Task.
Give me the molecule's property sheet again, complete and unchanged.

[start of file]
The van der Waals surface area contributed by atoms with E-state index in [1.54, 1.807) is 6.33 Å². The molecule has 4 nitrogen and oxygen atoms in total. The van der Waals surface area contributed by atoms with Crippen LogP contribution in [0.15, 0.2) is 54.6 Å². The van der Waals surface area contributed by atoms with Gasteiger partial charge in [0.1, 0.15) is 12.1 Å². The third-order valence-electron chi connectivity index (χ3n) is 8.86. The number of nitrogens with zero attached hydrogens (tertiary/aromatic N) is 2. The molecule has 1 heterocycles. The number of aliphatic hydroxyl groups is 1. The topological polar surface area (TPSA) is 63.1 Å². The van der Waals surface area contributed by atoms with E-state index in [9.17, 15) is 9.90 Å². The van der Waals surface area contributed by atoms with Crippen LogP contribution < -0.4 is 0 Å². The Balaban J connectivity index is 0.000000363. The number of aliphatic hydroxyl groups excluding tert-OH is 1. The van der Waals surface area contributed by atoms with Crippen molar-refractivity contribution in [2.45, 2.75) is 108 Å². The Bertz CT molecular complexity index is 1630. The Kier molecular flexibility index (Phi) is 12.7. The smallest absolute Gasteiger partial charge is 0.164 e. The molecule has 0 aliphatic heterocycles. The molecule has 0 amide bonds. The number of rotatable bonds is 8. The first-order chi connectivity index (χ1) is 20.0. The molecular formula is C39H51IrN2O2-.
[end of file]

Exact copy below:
The van der Waals surface area contributed by atoms with E-state index in [1.54, 1.807) is 6.33 Å². The molecule has 4 nitrogen and oxygen atoms in total. The van der Waals surface area contributed by atoms with Crippen LogP contribution in [0.15, 0.2) is 54.6 Å². The van der Waals surface area contributed by atoms with Gasteiger partial charge in [0.1, 0.15) is 12.1 Å². The third-order valence-electron chi connectivity index (χ3n) is 8.86. The number of nitrogens with zero attached hydrogens (tertiary/aromatic N) is 2. The molecule has 1 heterocycles. The number of aliphatic hydroxyl groups is 1. The topological polar surface area (TPSA) is 63.1 Å². The van der Waals surface area contributed by atoms with E-state index in [9.17, 15) is 9.90 Å². The van der Waals surface area contributed by atoms with Crippen LogP contribution < -0.4 is 0 Å². The Balaban J connectivity index is 0.000000363. The number of aliphatic hydroxyl groups excluding tert-OH is 1. The van der Waals surface area contributed by atoms with Crippen molar-refractivity contribution in [2.45, 2.75) is 108 Å². The Bertz CT molecular complexity index is 1630. The Kier molecular flexibility index (Phi) is 12.7. The smallest absolute Gasteiger partial charge is 0.164 e. The molecule has 0 aliphatic heterocycles. The molecule has 0 amide bonds. The number of rotatable bonds is 8. The first-order chi connectivity index (χ1) is 20.0. The molecular formula is C39H51IrN2O2-.